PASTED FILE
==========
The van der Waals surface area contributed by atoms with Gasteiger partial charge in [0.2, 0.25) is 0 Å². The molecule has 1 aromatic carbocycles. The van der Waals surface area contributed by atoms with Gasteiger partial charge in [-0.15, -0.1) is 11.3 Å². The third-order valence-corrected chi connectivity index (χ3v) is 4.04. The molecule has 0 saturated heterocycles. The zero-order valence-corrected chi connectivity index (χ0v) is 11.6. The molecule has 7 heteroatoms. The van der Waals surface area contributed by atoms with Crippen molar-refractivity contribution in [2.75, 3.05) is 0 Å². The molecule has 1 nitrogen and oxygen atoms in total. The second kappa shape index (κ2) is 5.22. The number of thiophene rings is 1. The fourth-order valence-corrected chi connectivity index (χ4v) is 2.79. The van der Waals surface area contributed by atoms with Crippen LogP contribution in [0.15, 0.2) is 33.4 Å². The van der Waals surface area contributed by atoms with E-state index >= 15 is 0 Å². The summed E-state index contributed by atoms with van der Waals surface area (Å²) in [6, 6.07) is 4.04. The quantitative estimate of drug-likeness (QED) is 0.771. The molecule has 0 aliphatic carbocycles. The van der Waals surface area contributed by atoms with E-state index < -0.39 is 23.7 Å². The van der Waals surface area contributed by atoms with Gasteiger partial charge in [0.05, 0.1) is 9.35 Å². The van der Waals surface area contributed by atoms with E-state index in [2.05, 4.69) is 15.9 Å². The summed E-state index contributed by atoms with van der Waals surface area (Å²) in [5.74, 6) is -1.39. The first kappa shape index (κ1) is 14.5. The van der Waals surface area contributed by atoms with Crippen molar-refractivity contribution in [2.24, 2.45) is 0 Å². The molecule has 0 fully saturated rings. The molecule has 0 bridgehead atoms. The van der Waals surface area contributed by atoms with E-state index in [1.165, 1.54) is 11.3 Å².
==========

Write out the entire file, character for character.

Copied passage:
The van der Waals surface area contributed by atoms with Gasteiger partial charge in [0.2, 0.25) is 0 Å². The molecule has 1 aromatic carbocycles. The van der Waals surface area contributed by atoms with Gasteiger partial charge in [-0.15, -0.1) is 11.3 Å². The third-order valence-corrected chi connectivity index (χ3v) is 4.04. The molecule has 0 saturated heterocycles. The zero-order valence-corrected chi connectivity index (χ0v) is 11.6. The molecule has 7 heteroatoms. The van der Waals surface area contributed by atoms with Crippen molar-refractivity contribution in [2.75, 3.05) is 0 Å². The molecule has 1 nitrogen and oxygen atoms in total. The second kappa shape index (κ2) is 5.22. The number of thiophene rings is 1. The fourth-order valence-corrected chi connectivity index (χ4v) is 2.79. The van der Waals surface area contributed by atoms with Crippen LogP contribution in [0.15, 0.2) is 33.4 Å². The van der Waals surface area contributed by atoms with E-state index >= 15 is 0 Å². The summed E-state index contributed by atoms with van der Waals surface area (Å²) in [6, 6.07) is 4.04. The quantitative estimate of drug-likeness (QED) is 0.771. The molecule has 0 aliphatic carbocycles. The van der Waals surface area contributed by atoms with E-state index < -0.39 is 23.7 Å². The van der Waals surface area contributed by atoms with Gasteiger partial charge in [0.05, 0.1) is 9.35 Å². The van der Waals surface area contributed by atoms with E-state index in [2.05, 4.69) is 15.9 Å². The summed E-state index contributed by atoms with van der Waals surface area (Å²) in [5.74, 6) is -1.39. The first kappa shape index (κ1) is 14.5. The van der Waals surface area contributed by atoms with Crippen molar-refractivity contribution in [2.24, 2.45) is 0 Å². The molecule has 0 fully saturated rings. The molecule has 0 bridgehead atoms. The van der Waals surface area contributed by atoms with E-state index in [1.165, 1.54) is 11.3 Å².